Thanks to our team members, vendors, venues, partners and community we have once again been voted Baltimore’s Best in the 2023 Baltimore Sun Readers’ Choice Awards. We appreciate all of you who voted for us and are honored to be at the top of your list! It is truly a team effort and we are forever grateful to all of the people who help us along the way.
Coming off of the joy of that win, we discovered that we were once again nominated for Baltimore Style 2023 Readers’ Choice Awards along with many of our esteemed partners. Voting is open now through mid-October and we would love your continued support. Click here to vote for Classic and all of your Baltimore favorites.
Eatomology – Food Word Play
Occasionally poetic, often amusing and sometimes logical, we offer a taste of what we have gathered while investigating the who, what and why of food names.
Smushi is a new word in the food lexicon. Created by The Royal Smushi Café in Copenhagen, smushi is smørrebrød inspired by Japanese sushi. The bite sized, open-faced sandwiches still incorporate all the ingredients and flavors expected by the rule-following Danes but with smaller portions that mirror Japanese design and allow the diner a wider variety of flavors and tastes.
Red-Eye Gravy hailing from the southern states, combines country ham drippings and black coffee. The most common story about the origin of its name derives from its appearance in a bowl since it looks like an eye staring back at you. More colorful tales pin the name on President Andrew Jackson who insisted his tipsy cook make the gravy as red as his bloodshot eyes.
Strozzapreti, this ancient pasta’s real homeland is cited as Emilia-Romagna, but it manifests in different forms all through Italy. Its name translates as priest strangler or choker and reflects an anti-clerical zeitgeist in the mid-16th century. The stories about the alarming name are abundant; a common one ends with a gluttonous priest choking from overindulging on a meal of the long, hand rolled pasta.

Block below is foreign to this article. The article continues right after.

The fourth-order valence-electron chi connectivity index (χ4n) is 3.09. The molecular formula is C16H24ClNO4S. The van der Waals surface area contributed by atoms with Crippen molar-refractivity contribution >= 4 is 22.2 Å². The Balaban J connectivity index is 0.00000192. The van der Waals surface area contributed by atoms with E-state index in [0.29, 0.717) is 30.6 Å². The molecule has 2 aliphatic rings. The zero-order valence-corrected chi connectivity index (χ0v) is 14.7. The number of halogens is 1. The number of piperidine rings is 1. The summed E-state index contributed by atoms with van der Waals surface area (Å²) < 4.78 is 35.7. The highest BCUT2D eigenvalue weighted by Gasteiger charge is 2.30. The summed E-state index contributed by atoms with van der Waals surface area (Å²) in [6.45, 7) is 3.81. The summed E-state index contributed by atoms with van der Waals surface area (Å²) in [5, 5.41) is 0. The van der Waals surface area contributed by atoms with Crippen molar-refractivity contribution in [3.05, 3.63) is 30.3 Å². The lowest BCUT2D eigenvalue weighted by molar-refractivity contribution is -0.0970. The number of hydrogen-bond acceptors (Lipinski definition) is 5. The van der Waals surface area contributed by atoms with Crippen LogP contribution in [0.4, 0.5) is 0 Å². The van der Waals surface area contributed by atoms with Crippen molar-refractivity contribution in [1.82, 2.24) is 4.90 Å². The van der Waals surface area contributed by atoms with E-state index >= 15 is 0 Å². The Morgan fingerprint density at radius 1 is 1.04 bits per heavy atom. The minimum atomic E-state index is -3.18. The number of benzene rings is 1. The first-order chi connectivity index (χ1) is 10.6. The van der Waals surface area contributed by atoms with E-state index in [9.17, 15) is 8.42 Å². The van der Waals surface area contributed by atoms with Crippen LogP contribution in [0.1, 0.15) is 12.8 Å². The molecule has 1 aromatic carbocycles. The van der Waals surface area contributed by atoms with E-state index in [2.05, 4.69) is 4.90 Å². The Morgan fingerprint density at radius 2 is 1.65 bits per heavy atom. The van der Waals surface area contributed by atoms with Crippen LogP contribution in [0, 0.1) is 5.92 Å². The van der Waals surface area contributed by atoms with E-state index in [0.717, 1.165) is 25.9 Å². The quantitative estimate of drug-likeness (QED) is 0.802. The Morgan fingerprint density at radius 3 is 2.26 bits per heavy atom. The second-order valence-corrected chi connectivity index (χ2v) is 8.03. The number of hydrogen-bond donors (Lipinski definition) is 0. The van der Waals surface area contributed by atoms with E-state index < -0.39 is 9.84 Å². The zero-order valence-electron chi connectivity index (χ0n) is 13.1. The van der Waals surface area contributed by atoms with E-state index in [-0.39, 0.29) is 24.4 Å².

Swamp Cabbage’s reputation is saved by its better-known name, hearts of palm. The cores of the stems of the Florida palm (Sabal palmetto or cabbage palm) grow in, you guessed it, Florida’s swamps and are considered a delicacy by many. Not breaking news to the Native Americans who lived in this area, it was a staple of the Seminole and Miccosukee diet.
Eton Mess is said to have arrived in the 1920’s when a strawberry pavlova made for a cricket match at Eton College was smashed by a Labrador Retriever. Messy as it was, it was still delicious and enjoyed by all. The name stuck. Since a very similar dish was served to Queen Victoria almost thirty years earlier there is reason to suspect that there is a lot more to this story, but wherever it came from, it remains a crowd pleaser in all circles.
A recent visit to Illinois included a breakfast stop at Kasama, a bakery and modern Filipino restaurant in the Ukrainian Village neighborhood of Chicago. A patient line forms long before it opens at 9 AM. Several nights a week the restaurant is open for a Filipino inspired 13 course tasting menu and it has been honored as the world’s first Filipino Michelin-Starred restaurant. But in the morning hours, the restaurant is a laid-back popular breakfast spot and it does not disappoint.
The traditional menu features fried eggs, rice and longanisa sausage; and of course one should consider an order of lumpia: the iconic pork eggroll with sweet chili sauce. But it was the finely crafted baked goods which called out to us that morning. Our absolute favorite was the ube and huckleberry Basque cake with the stenciled sun from the Philippine flag. This rendition of Gateau Basque was simple perfection. A close second was Kasama’s black truffle croissant with Delice de Bourgogne cheese and honey. Cheese, honey and truffle are great combinations. Add that to a buttery, crisp, flaky, well executed croissant and voila, a star is born. Unfortunately, we weren’t able to try the whole menu but we did manage small tastes of the ube and coconut ensaymada (a sweet brioche), the black sesame coconut macaroon, and the apple butter and raclette cheese croissant. All exceptional.
Their beverage menu is as thoughtful as the culinary selections. We stuck with the well-balanced coffee from Dark Matter, a local roastery but the adventuresome could order drip coffee with calmansi, a native Southeast Asian citrus fruit or an ube latte with coconut sap.